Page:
Wednesday, March 20, 2024

Nesting Seams and Spinning Seams

In preparing for Week 4 of the Two Colour Mystery quilt-along (clue will be released March 21) I found that nesting seams when sewing, and spinning seams when pressing, helped units look better.  In case you're not familiar with one or either of these techniques, read on.

Sample seam intersection - NOT a unit from the mystery quilt!

Nesting Seams

Nesting seams helps match seam lines that need to meet in the final unit.  It's just tucking the seam on one part right up to the seam on the other part when sewing the parts together.  It helps line up seam intersections. It also helps reduce bulk in the seam allowance by distributing the fabric in the seam allowances of the two previous seams on two sides of the new seam.  This only works if those two seams are pressed in opposite directions.

I'll use a 4-patch to illustrate.  If you're here from the Mystery Quiltalong, please note this is not a unit from that quilt.

Here is the start of the 4-patch.  I've already sewn two squares together.

Here's a view of the wrong side to show you the seams pressed in opposite directions.

When I put these two units wrong sides together, I offset them a little then slide the top unit down until I can feel the bump of the top seam fall right next to the bump of the bottom seam.  

Here's what it look like from the side.  The white arrow points to where the seam ridges or bumps kiss.

When possible, I prefer to place the pieces under the needle in such a way that I stitch over the top seam allowance first.  I do this for two reason.  First, the seam allowance on the bottom unit will be folded away from the feed dogs and will be less likely to get caught on them and get flipped. Second, the feed dogs will pull the lower unit, keeping its seam nestled up close to the seam on the top unit..

Here's a diagram of the units seam from the side (I know the colors don't match the fabrics in my example.  I just chose colors that would show up clearly in the graphic.)

Once the units are sewn together, the seams should line up perfectly.

But wait!  To which side did I press the seam?  Both.  Read on to see how I spin the seams.

Spinning Seam Allowances (Spinning seams)

When several seams intersect, pressing to one side can lead to a very bulky spot.

Pressing seams open can alleviate that, but I'm not a fan of pressing open if I can help it.  Pressing open eliminates the possibility of stitching in the ditch later.

Spinning seam allowances is my preferred way to distribute bulk in seam allowances.  It's not always possible, but I always try that first.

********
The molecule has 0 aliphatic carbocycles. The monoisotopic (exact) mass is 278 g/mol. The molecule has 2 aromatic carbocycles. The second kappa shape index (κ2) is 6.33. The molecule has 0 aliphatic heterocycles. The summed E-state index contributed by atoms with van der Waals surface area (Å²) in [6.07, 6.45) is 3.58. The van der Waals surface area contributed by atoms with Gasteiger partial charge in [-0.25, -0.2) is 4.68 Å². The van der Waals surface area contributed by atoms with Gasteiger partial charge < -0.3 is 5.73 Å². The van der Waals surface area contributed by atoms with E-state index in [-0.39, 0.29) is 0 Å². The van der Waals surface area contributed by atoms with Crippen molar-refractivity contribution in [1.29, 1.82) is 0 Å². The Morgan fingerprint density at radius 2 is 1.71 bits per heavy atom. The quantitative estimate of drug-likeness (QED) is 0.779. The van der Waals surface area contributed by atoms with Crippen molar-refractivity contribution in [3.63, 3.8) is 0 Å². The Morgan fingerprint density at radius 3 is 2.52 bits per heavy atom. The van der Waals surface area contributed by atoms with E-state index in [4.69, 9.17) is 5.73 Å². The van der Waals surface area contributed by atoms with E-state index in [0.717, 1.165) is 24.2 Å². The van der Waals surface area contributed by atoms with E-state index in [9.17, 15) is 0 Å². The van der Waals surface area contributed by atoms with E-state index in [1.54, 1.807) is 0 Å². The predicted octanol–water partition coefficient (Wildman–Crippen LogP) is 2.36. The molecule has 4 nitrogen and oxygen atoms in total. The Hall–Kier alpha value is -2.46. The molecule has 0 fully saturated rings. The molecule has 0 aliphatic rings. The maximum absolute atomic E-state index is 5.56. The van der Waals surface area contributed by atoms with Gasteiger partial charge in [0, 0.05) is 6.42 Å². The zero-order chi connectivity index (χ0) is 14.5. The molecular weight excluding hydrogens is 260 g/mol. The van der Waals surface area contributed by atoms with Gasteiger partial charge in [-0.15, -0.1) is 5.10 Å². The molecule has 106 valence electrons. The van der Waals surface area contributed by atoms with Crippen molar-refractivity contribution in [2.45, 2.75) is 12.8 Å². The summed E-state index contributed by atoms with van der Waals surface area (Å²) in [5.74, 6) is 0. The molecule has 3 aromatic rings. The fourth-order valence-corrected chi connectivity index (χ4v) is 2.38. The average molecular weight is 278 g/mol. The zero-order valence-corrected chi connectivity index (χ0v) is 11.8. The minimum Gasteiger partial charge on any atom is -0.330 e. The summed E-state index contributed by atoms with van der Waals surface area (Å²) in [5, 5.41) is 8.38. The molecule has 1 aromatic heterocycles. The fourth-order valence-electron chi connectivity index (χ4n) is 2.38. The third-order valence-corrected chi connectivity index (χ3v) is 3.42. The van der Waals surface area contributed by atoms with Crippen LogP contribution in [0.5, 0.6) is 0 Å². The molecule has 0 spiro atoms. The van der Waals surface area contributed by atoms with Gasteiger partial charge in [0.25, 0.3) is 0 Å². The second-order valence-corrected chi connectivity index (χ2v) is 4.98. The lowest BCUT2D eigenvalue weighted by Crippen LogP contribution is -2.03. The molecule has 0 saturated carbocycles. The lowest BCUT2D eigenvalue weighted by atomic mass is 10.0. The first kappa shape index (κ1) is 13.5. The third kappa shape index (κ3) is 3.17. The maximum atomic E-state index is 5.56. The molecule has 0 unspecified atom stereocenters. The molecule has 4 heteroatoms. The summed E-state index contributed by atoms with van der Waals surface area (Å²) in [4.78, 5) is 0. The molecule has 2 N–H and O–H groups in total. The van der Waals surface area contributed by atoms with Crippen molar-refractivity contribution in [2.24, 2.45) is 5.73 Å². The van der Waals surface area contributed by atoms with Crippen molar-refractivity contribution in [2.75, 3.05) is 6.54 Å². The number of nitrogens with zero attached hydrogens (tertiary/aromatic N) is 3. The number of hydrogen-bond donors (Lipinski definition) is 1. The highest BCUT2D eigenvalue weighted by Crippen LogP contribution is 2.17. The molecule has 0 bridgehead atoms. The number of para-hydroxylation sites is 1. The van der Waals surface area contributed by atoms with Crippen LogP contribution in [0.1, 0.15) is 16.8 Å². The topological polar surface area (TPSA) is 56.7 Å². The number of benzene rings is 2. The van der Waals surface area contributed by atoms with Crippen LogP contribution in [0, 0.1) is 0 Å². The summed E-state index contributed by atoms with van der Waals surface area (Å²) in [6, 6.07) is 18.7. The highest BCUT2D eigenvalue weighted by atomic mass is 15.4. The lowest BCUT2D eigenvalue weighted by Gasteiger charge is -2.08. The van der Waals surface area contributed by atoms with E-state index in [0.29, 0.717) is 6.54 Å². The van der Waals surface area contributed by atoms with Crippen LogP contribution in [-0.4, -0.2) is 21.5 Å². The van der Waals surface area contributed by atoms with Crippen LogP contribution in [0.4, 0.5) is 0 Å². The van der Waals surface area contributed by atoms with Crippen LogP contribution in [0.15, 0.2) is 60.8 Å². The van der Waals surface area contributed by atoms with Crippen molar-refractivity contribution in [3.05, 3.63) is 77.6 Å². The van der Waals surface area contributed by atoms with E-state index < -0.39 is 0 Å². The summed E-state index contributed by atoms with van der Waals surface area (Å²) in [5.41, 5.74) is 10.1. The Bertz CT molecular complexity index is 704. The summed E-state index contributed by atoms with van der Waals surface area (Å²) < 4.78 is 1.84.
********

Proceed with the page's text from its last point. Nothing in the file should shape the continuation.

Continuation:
As you can see below, I could press the two halves of the new seam of my 4-patch in two different directions.  Think of it as sweeping or spinning all the seam allowances in a circular direction.  In this case it's clockwise (as seen from the back), but if the seams in my original units had been pressed towards the light instead, I would simply spin things counterclockwise instead.

Placing my fingers on the seam allowance so that each half is flattened in the direction I want it to be, I slide my fingers to the intersection, tucking my fingers into the fabric folds, and push each half of the seam allowance until the stitches in the middle pop and let the seam allowance lay flat, in a different direction in each half of the seam. 

Sometimes those stiches may need the assistance of a seam ripper to let go, but they are inside the seam allowance, and the last seam I sewed secured the rest of the seams those popped stitches belonged to, so nothing is going to fall apart.

I press that pretty little patch at the intersection, and flip over the 4-patch to press with an iron.  You might like to finger press those folds to make sure they don't flip the into the wrong direction before you get the iron on them.

I made a short video.  Maybe this will make the process more clear.  (If you're reading this directly from your email inbox, you may need to click through to view this post in your browser to see the video.  I'm not 100% sure how all the technology pieces work together!)

I'm rather excited that I just filmed and edited my first video tutorial, so I hope you found it helpful!  Please let me know in the comments.

I'm also curious about pressing habits.  Do you press to one side or open, and why? Nest seams or not?  There's no right or wrong, just what works for each individual quiltmaker, so share what you do so we can all build our toolbox of techniques.

Happy quilting,

If you're curious about the fabrics I used in the tutorial:  light is Crackle - Snow and dark is Stonehenge Gradations - Peacock, both from Northcott Fabric. Thank you to Northcott Fabrics for sending me the fabric.


  1. Great first video! Thank you. I press my seams to the dark side usually, only pressing open when using templates on weird angles that make pressing to one side difficult. I will now try to spin my seams as per your instructions. Thanks again. Corinne

  2. Nice tutorial! I've done this before but it was good to have a refresher. Great job on your first video tutorial! ~Jeanne

  3. Great video. Good to the process in action. Thanks.

  4. Congrats on your first video! I have used this method in the past but it's always good to have a reminder. Thank you for doing this.

  5. great photos and pics

  6. Thanks for the info and video!! I have to ask about the beautiful quilt behind you. Is there a pattern?? Thanks

    1. Thank you! The snowflake blocks are all 26 snowflakes from my Snowflake Blocks Complete Set" pattern. The setting is a free pattern you can sign up for here:


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